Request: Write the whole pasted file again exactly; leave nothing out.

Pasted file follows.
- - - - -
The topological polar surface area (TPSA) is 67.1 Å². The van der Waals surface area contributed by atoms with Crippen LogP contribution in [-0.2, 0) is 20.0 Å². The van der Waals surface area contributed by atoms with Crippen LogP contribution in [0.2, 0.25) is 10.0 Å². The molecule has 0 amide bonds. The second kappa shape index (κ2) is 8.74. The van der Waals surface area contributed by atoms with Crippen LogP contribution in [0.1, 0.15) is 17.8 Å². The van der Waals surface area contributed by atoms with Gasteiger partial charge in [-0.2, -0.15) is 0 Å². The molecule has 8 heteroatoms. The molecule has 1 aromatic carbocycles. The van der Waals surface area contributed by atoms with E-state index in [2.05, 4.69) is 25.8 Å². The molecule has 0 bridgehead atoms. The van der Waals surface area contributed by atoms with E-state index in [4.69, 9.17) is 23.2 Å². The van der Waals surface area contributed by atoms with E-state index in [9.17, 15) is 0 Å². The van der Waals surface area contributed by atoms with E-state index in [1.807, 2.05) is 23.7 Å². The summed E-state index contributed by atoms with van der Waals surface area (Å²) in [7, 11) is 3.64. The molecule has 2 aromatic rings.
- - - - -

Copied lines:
The topological polar surface area (TPSA) is 67.1 Å². The van der Waals surface area contributed by atoms with Crippen LogP contribution in [-0.2, 0) is 20.0 Å². The van der Waals surface area contributed by atoms with Crippen LogP contribution in [0.2, 0.25) is 10.0 Å². The molecule has 0 amide bonds. The second kappa shape index (κ2) is 8.74. The van der Waals surface area contributed by atoms with Crippen LogP contribution in [0.1, 0.15) is 17.8 Å². The van der Waals surface area contributed by atoms with Gasteiger partial charge in [-0.2, -0.15) is 0 Å². The molecule has 8 heteroatoms. The molecule has 1 aromatic carbocycles. The van der Waals surface area contributed by atoms with E-state index in [2.05, 4.69) is 25.8 Å². The molecule has 0 bridgehead atoms. The van der Waals surface area contributed by atoms with E-state index in [4.69, 9.17) is 23.2 Å². The van der Waals surface area contributed by atoms with E-state index in [9.17, 15) is 0 Å². The van der Waals surface area contributed by atoms with E-state index in [1.807, 2.05) is 23.7 Å². The summed E-state index contributed by atoms with van der Waals surface area (Å²) in [7, 11) is 3.64. The molecule has 2 aromatic rings.